Books: Hanging on the Edge

William Finnegan peers at America's youth and finds a dark world of postmodern lostness

Huckleberry Finn, if grimly read, might be a caseworker's report on family dysfunction, child abuse, alcoholism, clan violence, stupidity, hypocrisy and institutionalized racial oppression--a sweet classic, maybe, but also a fairly accurate picture of life along the Mississippi in the mid-19th century.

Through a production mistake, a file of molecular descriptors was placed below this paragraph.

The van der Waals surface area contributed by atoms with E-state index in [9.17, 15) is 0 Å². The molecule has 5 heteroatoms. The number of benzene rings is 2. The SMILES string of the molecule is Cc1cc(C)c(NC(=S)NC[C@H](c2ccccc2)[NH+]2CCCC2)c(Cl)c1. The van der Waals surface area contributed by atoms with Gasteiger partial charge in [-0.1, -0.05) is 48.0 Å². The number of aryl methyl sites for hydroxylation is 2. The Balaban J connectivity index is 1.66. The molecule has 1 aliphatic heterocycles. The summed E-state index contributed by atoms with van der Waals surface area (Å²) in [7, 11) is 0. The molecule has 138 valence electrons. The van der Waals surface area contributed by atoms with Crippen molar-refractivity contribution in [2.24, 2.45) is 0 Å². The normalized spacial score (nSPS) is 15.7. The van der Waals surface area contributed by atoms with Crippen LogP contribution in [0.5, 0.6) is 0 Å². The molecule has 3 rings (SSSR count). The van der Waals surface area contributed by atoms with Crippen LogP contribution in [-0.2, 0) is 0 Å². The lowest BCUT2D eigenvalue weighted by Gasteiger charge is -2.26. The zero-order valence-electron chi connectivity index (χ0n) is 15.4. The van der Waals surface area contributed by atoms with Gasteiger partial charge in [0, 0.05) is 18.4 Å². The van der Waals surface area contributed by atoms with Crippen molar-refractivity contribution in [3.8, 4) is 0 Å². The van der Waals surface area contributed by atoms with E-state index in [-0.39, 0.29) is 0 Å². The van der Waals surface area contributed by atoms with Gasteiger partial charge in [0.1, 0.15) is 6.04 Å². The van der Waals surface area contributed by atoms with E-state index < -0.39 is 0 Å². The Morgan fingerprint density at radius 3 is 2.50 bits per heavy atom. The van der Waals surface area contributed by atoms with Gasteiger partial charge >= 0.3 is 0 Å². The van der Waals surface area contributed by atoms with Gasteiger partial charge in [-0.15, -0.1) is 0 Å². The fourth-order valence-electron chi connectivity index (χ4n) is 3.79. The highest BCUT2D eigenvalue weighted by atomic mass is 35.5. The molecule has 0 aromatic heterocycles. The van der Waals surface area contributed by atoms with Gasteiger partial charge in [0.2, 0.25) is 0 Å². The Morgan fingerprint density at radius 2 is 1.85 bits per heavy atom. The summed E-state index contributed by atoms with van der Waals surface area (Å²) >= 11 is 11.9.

When one reads the title of William Finnegan's Cold New World: Growing Up in a Harder Country (Random House; 421 pages; $26), a journalist's sampler of youth on the margins in the 1990s, one wants to ask, "Harder compared to what?" To life in the Dust Bowl during the Great Depression? Or to growing up almost anywhere in the...

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